The church selected Jono from a group of developers that answered the call for proposals last year.

In exchange for the land, they are building a new church for the congregation in the new Mount Royale subdivision in Clayton Park West.

Excited about relocation

Rev. Stephen Ashton says he's "very excited" about the relocation, which has been in the works for more than a decade.

The church that currently sits on the site dates back to the 1920s. But he says the congregation has been shrinking since the construction of Scotia Square.

"Our technical parish basically disappeared under a development," he said.

Incidentally, Metlege says monolithic, concrete buildings have inspired him to show Halifax that large projects don't have to be eyesores.

"Instead of pointing at the Fenwick Towers and saying, 'Look how ugly tall buildings are,' now people will be able to say, 'Look at this project, and look how beautiful we can make projects in Halifax,'" he said.

Metlege says his project is shaped by the yet-to-be approved recommendations of HRM by Design, the regional centre urban design study.

Although he hasn't seen the most recent plans, Fillmore says prioritizing pedestrians and providing an appropriate transition to the north end are key concepts.

"They're building a building that's going to be there for a long time. It's important for it to be the right building at the street," Fillmore said.

Metlege says a feasibility study, which he expects to be complete by summer, will finalize his plans.

rmendleson@hfxnews.ca
http://www.hfxnews.ca/index.cfm?sid=105324&sc=89
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  #10  
Old Posted Feb 5, 2008, 2:41 PM
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Great news! Metledge is a very strong voice at all of the HRM by Design forums and he truly cares about this city. I'm very excited to see what this looks like. I have a feeling it will be something wonderfully refreshing for this city.
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  #11  
Old Posted Feb 5, 2008, 5:49 PM
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Hopefully since this is an "as-of-right development" it will move along fairly quickly once HRMbydesign is adopted by council and Metlege finishes his feasibility study.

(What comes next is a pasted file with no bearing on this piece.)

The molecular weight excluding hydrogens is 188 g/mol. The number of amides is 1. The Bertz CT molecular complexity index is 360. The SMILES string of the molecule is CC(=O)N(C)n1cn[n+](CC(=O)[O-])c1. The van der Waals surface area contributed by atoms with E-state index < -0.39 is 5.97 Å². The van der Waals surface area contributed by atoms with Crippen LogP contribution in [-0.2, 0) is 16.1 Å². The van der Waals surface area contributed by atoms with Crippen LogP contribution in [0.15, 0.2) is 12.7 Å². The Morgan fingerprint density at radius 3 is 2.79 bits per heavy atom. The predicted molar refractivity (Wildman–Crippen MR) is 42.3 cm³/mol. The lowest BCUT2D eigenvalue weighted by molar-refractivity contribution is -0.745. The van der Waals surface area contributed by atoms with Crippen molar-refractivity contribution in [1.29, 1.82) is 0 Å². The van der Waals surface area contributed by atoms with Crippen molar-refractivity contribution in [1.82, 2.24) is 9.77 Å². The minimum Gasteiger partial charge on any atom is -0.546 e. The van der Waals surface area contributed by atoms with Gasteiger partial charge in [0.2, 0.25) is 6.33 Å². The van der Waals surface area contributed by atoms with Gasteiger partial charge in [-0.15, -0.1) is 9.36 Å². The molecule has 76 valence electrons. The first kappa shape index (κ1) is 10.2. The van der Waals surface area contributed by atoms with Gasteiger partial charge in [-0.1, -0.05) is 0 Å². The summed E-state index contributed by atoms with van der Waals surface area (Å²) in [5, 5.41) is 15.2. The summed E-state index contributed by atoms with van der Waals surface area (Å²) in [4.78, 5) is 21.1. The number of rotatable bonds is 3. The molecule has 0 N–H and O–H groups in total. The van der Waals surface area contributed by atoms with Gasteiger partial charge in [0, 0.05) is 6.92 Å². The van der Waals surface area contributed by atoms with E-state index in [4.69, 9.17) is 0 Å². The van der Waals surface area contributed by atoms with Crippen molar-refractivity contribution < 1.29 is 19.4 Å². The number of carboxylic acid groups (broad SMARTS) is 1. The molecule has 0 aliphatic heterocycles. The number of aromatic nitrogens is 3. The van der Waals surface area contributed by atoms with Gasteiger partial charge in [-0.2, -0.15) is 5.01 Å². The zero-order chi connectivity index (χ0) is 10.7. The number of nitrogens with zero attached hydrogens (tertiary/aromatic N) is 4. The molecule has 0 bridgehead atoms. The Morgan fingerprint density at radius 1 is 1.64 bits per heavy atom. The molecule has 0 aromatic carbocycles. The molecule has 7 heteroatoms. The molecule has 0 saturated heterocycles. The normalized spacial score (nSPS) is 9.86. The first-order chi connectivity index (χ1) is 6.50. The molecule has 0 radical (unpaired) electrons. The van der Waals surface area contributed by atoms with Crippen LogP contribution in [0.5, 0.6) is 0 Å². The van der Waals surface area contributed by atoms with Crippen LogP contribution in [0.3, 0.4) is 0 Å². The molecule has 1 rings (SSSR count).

I'm getting a little ahead of myself here, but wouldn't it be spectacular to see two or three high rise cranes in downtown Halifax at the same time? (United Gulf 1 & 2 plus this)
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Old Posted Feb 5, 2008, 7:19 PM
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Originally Posted by phrenic View Post
Hopefully since this is an "as-of-right development" it will move along fairly quickly once HRMbydesign is adopted by council and Metlege finishes his feasibility study.

I'm getting a little ahead of myself here, but wouldn't it be spectacular to see two or three high rise cranes in downtown Halifax at the same time? (United Gulf 1 & 2 plus this)
It should move quite quickly without any blockades from the public, council, urb, or anyone else who could get in the way (thank god).

And your right, that would be spectacular. I actually smirked just with the vision in my head
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Old Posted Feb 5, 2008, 8:08 PM
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There could be more than two since there is also the Centennial development and maybe some other office development will happen.

Either way, this development sounds very promising. The developers seem aware of good urban design, etc. and as-of-right developments can proceed very quickly.

This aerial shows the site pretty well:

Source
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Old Posted Feb 5, 2008, 11:22 PM
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It should move quite quickly without any blockades from the public, council, urb, or anyone else who could get in the way (thank god).